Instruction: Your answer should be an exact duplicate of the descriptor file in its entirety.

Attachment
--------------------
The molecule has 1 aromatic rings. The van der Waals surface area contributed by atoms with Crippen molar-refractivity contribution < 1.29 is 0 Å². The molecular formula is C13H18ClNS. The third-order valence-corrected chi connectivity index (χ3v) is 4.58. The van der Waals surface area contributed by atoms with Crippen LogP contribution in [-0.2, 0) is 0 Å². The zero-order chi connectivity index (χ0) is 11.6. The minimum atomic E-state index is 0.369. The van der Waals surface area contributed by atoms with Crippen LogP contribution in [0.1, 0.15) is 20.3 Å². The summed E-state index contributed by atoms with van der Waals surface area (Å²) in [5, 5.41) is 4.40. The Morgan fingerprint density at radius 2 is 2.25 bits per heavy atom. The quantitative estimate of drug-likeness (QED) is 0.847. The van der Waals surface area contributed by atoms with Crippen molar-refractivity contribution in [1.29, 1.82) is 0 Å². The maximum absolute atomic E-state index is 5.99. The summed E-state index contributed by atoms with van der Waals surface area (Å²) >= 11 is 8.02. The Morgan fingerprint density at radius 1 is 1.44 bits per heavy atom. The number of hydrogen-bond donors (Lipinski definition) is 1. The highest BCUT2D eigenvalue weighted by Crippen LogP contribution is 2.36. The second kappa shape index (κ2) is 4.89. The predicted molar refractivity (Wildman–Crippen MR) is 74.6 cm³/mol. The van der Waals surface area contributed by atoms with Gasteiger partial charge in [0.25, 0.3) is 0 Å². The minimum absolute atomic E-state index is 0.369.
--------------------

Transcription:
The molecule has 1 aromatic rings. The van der Waals surface area contributed by atoms with Crippen molar-refractivity contribution < 1.29 is 0 Å². The molecular formula is C13H18ClNS. The third-order valence-corrected chi connectivity index (χ3v) is 4.58. The van der Waals surface area contributed by atoms with Crippen LogP contribution in [-0.2, 0) is 0 Å². The zero-order chi connectivity index (χ0) is 11.6. The minimum atomic E-state index is 0.369. The van der Waals surface area contributed by atoms with Crippen LogP contribution in [0.1, 0.15) is 20.3 Å². The summed E-state index contributed by atoms with van der Waals surface area (Å²) in [5, 5.41) is 4.40. The Morgan fingerprint density at radius 2 is 2.25 bits per heavy atom. The quantitative estimate of drug-likeness (QED) is 0.847. The van der Waals surface area contributed by atoms with Crippen molar-refractivity contribution in [1.29, 1.82) is 0 Å². The maximum absolute atomic E-state index is 5.99. The summed E-state index contributed by atoms with van der Waals surface area (Å²) >= 11 is 8.02. The Morgan fingerprint density at radius 1 is 1.44 bits per heavy atom. The number of hydrogen-bond donors (Lipinski definition) is 1. The highest BCUT2D eigenvalue weighted by Crippen LogP contribution is 2.36. The second kappa shape index (κ2) is 4.89. The predicted molar refractivity (Wildman–Crippen MR) is 74.6 cm³/mol. The van der Waals surface area contributed by atoms with Gasteiger partial charge in [0.25, 0.3) is 0 Å². The minimum absolute atomic E-state index is 0.369.